Soon, U.S. Senators will be called upon to act as jurors, to take an oath separate and distinct from their investiture oath to uphold the Constitution. Rule XXV of the Senate Rules in Impeachment Trials provides the text of that oath: “I solemnly swear (or affirm) that in all things appertaining to the trial of ____, now pending, I will do impartial justice according to the Constitution and laws, so help me God.”
“Impartial justice” requires senators to apply the same standards to presidents of their own party as they would if the person on trial belonged to the opposing party. Also implicit is a mandate that a senator withhold judgment as to the guilt or innocence of the official charged by the U.S. House of Representatives until completion of the trial, until all the evidence has been fully presented. Thus, it is appalling that the senate majority leader would boldly announce that he and the GOP Senate caucus are in lock-step with the White House – as to “all things” having to do with the impeachment trial.
Last week Mitch McConnell gleefully told Trump whisperer Sean Hannity, “Everything I do during this, I’m coordinating with the White House counsel. There will be no difference between the president’s position and our position as to how to handle this.” He flagrantly admitted he would take his cues from Trump’s lawyers, and positively beamed when announcing, “There’s no chance the president will be removed from office.”
Almost as appalling is Lindsey Graham’s shameless confession that he does not intend to be a “fair juror,” and will not pretend to be one. This is such a far cry from Graham admonishing his colleagues at the time of the Clinton impeachment “don’t decide the case until the case’s end.” How can he and Moscow Mitch raise their right hand and swear an oath to “do impartial justice,” when they have announced they intend to undermine the concept of impartial justice at every turn?
As troubling as these declarations of presidential fealty are, I find a slim ray of hope in the notion that McConnell and Graham may have gotten out over their political skis. Their sham trial may prove to incriminate Trump in the eyes of many Americans in a way that a real trial with oath-honoring senate jurors never could. Polls and surveys tell us that many of our fellow citizens have not yet made up their minds on the issue of whether Trump should be removed from office. I doubt they will be impressed as it becomes ever more evident that Trump has no evidence, no facts to support his ill-defined, shape-shifting defense. If he did, McConnell wouldn’t need to turn the Senate into a kangaroo court.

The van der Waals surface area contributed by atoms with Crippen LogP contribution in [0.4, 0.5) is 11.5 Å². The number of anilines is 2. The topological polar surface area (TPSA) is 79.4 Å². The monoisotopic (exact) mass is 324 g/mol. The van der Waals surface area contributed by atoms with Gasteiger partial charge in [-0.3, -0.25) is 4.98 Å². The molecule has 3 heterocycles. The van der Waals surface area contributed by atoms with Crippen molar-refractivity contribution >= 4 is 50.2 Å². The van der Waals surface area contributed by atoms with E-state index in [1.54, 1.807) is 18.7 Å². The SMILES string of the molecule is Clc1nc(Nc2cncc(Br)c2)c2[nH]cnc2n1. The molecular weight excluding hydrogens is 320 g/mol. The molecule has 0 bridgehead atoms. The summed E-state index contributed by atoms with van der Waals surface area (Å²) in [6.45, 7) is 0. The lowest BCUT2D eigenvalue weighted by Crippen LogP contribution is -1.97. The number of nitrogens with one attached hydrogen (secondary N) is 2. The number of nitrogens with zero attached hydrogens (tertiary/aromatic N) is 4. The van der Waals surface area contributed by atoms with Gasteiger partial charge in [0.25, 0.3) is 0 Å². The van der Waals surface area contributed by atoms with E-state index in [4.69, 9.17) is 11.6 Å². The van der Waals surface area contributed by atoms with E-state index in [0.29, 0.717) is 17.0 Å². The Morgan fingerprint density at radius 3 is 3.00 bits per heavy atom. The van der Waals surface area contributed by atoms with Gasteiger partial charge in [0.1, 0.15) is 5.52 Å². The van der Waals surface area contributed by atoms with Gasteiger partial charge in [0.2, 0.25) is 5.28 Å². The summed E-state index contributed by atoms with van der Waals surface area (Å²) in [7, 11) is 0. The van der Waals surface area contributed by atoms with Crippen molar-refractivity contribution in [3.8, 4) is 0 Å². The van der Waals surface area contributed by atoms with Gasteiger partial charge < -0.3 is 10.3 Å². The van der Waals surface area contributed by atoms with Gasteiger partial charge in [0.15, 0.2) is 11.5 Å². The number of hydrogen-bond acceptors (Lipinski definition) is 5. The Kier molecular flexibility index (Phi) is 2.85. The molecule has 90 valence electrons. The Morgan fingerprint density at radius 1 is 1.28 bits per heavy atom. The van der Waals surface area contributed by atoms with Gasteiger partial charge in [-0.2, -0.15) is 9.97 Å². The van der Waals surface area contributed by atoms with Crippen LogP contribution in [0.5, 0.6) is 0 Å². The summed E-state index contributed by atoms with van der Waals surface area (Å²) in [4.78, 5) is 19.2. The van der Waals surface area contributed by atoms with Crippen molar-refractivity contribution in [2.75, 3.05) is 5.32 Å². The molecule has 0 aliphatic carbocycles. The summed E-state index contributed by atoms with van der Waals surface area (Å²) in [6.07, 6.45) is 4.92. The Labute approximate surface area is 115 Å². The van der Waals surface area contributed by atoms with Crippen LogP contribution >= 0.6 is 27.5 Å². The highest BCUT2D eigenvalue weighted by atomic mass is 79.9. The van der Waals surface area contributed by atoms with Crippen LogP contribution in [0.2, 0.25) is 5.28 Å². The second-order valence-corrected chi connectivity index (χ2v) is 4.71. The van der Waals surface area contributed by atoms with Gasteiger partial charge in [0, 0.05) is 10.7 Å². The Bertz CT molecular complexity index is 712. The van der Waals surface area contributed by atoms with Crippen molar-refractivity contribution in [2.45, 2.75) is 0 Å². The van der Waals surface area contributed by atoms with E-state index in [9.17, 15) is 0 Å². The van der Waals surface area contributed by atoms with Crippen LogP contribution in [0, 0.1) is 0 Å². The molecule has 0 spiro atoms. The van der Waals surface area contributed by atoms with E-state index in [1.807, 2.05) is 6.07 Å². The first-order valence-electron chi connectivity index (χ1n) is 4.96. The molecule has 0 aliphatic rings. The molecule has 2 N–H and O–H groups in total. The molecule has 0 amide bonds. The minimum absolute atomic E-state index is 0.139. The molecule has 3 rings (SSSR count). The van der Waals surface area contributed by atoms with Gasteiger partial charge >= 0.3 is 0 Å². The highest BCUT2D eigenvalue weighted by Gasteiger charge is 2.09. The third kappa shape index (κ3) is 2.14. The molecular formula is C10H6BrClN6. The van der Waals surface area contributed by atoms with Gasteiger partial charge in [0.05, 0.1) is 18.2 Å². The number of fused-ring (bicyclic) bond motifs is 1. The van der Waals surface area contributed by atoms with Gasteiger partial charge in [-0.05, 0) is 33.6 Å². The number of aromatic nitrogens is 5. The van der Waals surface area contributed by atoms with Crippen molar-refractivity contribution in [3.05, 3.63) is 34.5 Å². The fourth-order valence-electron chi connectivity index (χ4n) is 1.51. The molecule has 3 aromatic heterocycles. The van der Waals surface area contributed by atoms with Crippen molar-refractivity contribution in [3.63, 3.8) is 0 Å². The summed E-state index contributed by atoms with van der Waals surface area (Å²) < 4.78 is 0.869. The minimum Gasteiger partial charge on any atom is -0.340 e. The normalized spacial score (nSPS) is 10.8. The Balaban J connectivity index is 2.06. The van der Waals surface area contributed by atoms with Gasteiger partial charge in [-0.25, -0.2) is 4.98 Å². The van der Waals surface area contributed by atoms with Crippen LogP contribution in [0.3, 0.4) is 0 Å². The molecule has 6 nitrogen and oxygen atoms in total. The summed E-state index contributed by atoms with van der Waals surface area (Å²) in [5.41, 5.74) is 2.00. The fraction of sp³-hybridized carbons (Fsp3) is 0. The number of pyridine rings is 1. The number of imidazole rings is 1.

People may not have followed every twist and turn in the impeachment process and may have found some constitutional law concepts elusive, but most rank and file American voters know justice – and injustice – when they see it. Since the 1950's, they’ve watching everything from Perry Mason to Law and Order, and hundreds of thousands of them have served on real juries. They have taken a solemn oath to be fair, to weigh the facts, and follow the law, to put aside any personal feelings. In my experience, with only rare exceptions, they take that oath very seriously. They will be troubled by senators who treat their oaths as perfunctory soundbites.
Often judges emphasize the importance of the jurors’ oath by instructing them along these lines: “You, as jurors, are the judges of the facts. You must not substitute or follow your own notion or opinion as to what the law is or ought to be. It is your duty to apply the law as I explain it to you, regardless of the consequences. It is your duty to base your verdict solely upon the evidence, without prejudice or sympathy. That was the promise you made and the oath you took.” Chief Justice Roberts, who will preside over the Senate trial, would be well-advised to make such a statement, even knowing it will fall on many deaf ears.
I predict McConnell’s scheme for a down and dirty trial and quick vote of acquittal will not play well in Peoria – or anywhere else for that matter. I am reminded of the juror in the Paul Manafort trial who, though she was a strong Trump supporter, had voted for Trump in 2016 and planned to vote for him again in 2020, voted to convict Mr. Manafort. When asked why she parted ways with the president who had called the Manafort prosecution a “witch hunt,” the juror calmly replied in words to this effect: “It was my duty to listen to the evidence and follow the law.”
Would that McConnell and Graham had half the honor and integrity of that Manafort juror. But now it’s too late for them to play it straight. They have shown their hands. I believe the American people (at least those not indoctrinated by Fox) will see through McConnell's and Graham's farce. Rather than exonerate the president, the GOP machinations and corruption will only underscore the president’s guilt; the stench of Trump’s treachery -- and theirs -- will grow.